A new formulation of an older generation antibiotic is showing promising results in lab animals as an effective treatment in the prevention and treatment of colon cancer and could minimize the need for uncomfortable colonoscopies and surgical polyp removal.
Dr. Rina Rosin-Arbesfeld of Tel Aviv University’s Sackler School of Medicine has reformulated an antibiotic that has reduced the sizes of polyps in about 80 percent of mice. On average, the mice that were given the drug lived about 30 percent longer than mice that were not treated with the antibiotic. Dr. Rosin-Arbesfeld hopes these findings will lead to a preventative therapy in the suppression of polyp growth, and in stronger doses, in combination with chemotherapy and radiation, to fight existing cancers.
“Our new drug may be able to slow down polyp growth so that it never manifests to full-blown colon cancer,” says Dr. Rosin-Arbesfeld.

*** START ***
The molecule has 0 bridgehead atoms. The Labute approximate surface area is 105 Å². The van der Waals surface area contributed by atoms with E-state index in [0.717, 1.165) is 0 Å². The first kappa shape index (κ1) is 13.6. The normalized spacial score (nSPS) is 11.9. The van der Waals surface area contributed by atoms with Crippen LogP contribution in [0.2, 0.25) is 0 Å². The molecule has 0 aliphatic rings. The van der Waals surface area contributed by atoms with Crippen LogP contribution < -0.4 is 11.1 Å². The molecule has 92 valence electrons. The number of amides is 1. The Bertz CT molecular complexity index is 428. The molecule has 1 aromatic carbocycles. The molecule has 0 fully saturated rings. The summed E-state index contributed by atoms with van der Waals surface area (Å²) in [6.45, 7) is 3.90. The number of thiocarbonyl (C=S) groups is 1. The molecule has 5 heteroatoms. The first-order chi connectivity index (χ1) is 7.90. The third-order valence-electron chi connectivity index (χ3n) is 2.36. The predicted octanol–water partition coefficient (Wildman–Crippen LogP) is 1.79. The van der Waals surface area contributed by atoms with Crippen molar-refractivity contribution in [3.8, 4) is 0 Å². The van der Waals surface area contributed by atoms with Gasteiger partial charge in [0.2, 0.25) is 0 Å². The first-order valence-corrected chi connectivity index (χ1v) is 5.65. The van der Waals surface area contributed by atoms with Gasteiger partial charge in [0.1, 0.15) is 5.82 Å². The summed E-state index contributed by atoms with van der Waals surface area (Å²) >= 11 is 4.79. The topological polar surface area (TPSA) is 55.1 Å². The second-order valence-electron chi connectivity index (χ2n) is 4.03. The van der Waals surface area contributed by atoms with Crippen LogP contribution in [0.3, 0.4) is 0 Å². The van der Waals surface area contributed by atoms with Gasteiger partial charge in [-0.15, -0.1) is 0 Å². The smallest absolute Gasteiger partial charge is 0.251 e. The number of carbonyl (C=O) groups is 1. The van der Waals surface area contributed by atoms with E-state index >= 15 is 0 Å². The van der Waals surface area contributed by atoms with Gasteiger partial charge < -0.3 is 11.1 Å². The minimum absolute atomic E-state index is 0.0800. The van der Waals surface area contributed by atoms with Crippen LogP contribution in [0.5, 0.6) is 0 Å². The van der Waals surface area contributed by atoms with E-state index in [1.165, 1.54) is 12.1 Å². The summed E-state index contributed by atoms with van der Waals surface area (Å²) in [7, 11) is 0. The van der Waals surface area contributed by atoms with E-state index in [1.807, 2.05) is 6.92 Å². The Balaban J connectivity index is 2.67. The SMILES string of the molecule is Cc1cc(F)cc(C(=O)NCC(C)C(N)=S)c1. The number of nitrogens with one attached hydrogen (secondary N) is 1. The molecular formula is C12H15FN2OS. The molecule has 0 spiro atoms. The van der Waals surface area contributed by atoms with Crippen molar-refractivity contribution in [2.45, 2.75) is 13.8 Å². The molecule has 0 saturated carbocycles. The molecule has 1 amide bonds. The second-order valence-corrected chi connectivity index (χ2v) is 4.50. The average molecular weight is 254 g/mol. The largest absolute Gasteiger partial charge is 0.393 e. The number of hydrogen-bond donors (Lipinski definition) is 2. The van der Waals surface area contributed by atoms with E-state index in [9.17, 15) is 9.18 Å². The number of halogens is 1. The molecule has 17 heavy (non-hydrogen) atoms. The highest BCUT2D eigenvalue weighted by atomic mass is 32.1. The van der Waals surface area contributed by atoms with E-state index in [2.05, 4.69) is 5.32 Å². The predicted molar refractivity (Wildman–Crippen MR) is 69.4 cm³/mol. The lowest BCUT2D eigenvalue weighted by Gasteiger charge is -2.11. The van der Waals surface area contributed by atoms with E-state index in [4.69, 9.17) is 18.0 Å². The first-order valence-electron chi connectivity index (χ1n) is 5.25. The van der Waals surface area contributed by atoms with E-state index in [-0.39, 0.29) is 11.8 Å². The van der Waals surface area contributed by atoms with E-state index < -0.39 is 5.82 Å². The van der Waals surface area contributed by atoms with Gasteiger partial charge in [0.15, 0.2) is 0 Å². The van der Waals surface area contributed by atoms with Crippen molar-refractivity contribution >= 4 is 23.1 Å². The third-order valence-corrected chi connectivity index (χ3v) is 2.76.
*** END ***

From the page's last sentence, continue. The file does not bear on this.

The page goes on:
Using out-of-circulation and old generation antibiotics, such as that used in Dr. Rosin-Arbesfeld’s research, means that treatment with the antibiotics will not interfere with antibiotics currently used to treat bacterial infections. And it should also speed up the approval process for clinical trials, as it has previously been on the market. TAU’s commercial transfer company, Ramot, has filed for a patent for the new use and discussion is already underway with potential partners about experimental human trials of the drug.
Source: Science Blog